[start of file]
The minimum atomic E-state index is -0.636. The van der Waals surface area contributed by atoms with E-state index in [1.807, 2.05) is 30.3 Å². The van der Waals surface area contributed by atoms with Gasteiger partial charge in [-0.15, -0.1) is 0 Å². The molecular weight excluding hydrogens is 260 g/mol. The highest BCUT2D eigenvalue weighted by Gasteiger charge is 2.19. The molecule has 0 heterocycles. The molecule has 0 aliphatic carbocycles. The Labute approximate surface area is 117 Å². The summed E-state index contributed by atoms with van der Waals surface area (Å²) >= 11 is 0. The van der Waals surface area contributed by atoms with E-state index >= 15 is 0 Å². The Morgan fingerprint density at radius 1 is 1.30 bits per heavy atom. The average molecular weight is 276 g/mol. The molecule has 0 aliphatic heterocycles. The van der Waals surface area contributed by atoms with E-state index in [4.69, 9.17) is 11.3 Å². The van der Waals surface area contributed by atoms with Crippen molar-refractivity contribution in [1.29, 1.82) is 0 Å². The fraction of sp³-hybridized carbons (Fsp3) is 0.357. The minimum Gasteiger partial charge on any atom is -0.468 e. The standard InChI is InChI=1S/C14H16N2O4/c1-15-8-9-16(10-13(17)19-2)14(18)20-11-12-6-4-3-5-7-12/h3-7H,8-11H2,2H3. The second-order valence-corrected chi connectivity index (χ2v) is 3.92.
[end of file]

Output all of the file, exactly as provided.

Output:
The minimum atomic E-state index is -0.636. The van der Waals surface area contributed by atoms with E-state index in [1.807, 2.05) is 30.3 Å². The van der Waals surface area contributed by atoms with Gasteiger partial charge in [-0.15, -0.1) is 0 Å². The molecular weight excluding hydrogens is 260 g/mol. The highest BCUT2D eigenvalue weighted by Gasteiger charge is 2.19. The molecule has 0 heterocycles. The molecule has 0 aliphatic carbocycles. The Labute approximate surface area is 117 Å². The summed E-state index contributed by atoms with van der Waals surface area (Å²) >= 11 is 0. The van der Waals surface area contributed by atoms with E-state index >= 15 is 0 Å². The Morgan fingerprint density at radius 1 is 1.30 bits per heavy atom. The average molecular weight is 276 g/mol. The molecule has 0 aliphatic heterocycles. The van der Waals surface area contributed by atoms with E-state index in [4.69, 9.17) is 11.3 Å². The van der Waals surface area contributed by atoms with Crippen molar-refractivity contribution in [1.29, 1.82) is 0 Å². The fraction of sp³-hybridized carbons (Fsp3) is 0.357. The minimum Gasteiger partial charge on any atom is -0.468 e. The standard InChI is InChI=1S/C14H16N2O4/c1-15-8-9-16(10-13(17)19-2)14(18)20-11-12-6-4-3-5-7-12/h3-7H,8-11H2,2H3. The second-order valence-corrected chi connectivity index (χ2v) is 3.92.